Computer & Systems Management
Website managers are responsible for internet websites. They make sure the information on the site is accurate, secure and up to date, working closely with designers and programmers, and sales and marketing departments. Some website managers might also design and set up sites. They might be known as webmasters (whether they are male or female).
Website managers plan and organise the technical development of one or more websites. This could include selecting the hardware and software to enable the organisation to trade over the internet (called e-commerce or e-business).
The manager's main responsibilities include making sure that the website is working correctly and is accurate and up to date. This is vital because organisations use websites to provide a service and to convey their attitudes and image. When there has been new development work on the site, the manager might be responsible for testing.
The manager makes sure that any additions to the site follow the existing style, for example, in terms of design, layout and structure. They have to check that any new information on the site matches the existing editorial style and make changes where necessary. They might use a web content management system to update the site.
Website managers might have responsibility for deciding where and how the site will use multimedia features, such as photographs, sound, digital video, graphics and animation.
Managers often work with communications, public relations and marketing departments. They try to make sure that the website carries the right image to the organisation's customers and that people can find the site easily when using a search engine. This is called search engine optimisation. They make sure that the website complies with the law, and is accessible to all users, for example, providing a large-text version or subtitles to videos.
Website managers try to find out about the users of the website. They might collect, analyse and interpret statistics that show how many people are visiting the website and what pages or features they use. This information helps the company to market its services more effectively.
Managers are responsible for the security of the website. In a commercial organisation, this means making sure that only authorised people can access customers' details, for example, addresses or credit card information.
Website managers deal with feedback and complaints from users of the website. They arrange for problems or errors to be corrected as soon as possible, and for suggestions to be considered.
Website managers might supervise or co-ordinate the work of a team, including designers, artists, writers, researchers, programmers, developers and multimedia specialists. In a small organisation, they could take on responsibility for website design, development and management alone.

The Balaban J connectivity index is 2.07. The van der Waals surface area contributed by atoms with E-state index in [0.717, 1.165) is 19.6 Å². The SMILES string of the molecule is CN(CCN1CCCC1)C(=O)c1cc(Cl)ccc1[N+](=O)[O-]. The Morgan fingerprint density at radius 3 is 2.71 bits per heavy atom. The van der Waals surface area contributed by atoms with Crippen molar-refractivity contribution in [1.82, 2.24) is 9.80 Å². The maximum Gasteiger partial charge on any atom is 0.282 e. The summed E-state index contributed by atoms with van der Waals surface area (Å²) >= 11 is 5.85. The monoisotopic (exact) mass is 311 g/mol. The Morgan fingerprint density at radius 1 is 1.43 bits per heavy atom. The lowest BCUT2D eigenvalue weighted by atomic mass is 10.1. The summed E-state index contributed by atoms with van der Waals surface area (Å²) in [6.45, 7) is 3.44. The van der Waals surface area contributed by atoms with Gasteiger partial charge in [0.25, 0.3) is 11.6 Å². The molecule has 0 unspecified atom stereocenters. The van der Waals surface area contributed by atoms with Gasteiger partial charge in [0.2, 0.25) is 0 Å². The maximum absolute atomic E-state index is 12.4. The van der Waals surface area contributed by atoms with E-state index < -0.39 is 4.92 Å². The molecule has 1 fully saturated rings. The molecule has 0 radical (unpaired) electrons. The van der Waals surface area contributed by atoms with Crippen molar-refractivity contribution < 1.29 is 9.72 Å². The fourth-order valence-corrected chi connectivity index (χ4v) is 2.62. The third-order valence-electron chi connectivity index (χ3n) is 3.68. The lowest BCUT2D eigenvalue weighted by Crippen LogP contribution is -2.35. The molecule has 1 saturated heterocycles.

They also make sure designers and programmers have the specialist tools they need, for example, to manipulate photographs or animate parts of the design.
Managers also assess people's training and development needs, perhaps arranging for an external trainer to visit the company.
Some managers work on intranet services (the use of internet technologies and email facilities on a closed network in a single company). They talk to people throughout the company to find out what they want or expect their intranet to provide.
Personal Qualities and Skills
- Strong planning, prioritising and organisational skills.
- IT skills.
- Strong communication skills.
- Interpersonal skills.
- The ability to work closely with many different people, including designers, programmers and sales and marketing staff.
- Strong leadership skills.
- Project management skills.
- To be able to stay calm and work well under pressure.
- To pay attention to detail.
- Good written skills.
- To be able to analyse and interpret information.
- Number skills to put together statistics.
- To be creative and enthusiastic.
Depending on the employer, you might need to be skilled in internet computer languages and tools, or be willing to learn and develop these skills. You might need knowledge and experience of computer networks, operating systems or databases.
Website managers who work on a freelance basis need the skills to run their own business.
Pay And Opportunities
Typical employers of website managers
Employers are businesses and organisations in every area of industry and commerce, including retail and broadcasting industries and charity organisations, and in the public sector, for example, in local and central government. Website managers are likely to work for organisations that sell online through e-business.
Other opportunities are with advertising agencies, and specialist website design agencies.
Opportunities occur for website managers to work on a self-employed, freelance basis - usually on a fixed-term contract basis.
Entry requirements for degrees vary so it is important to check with individual universities.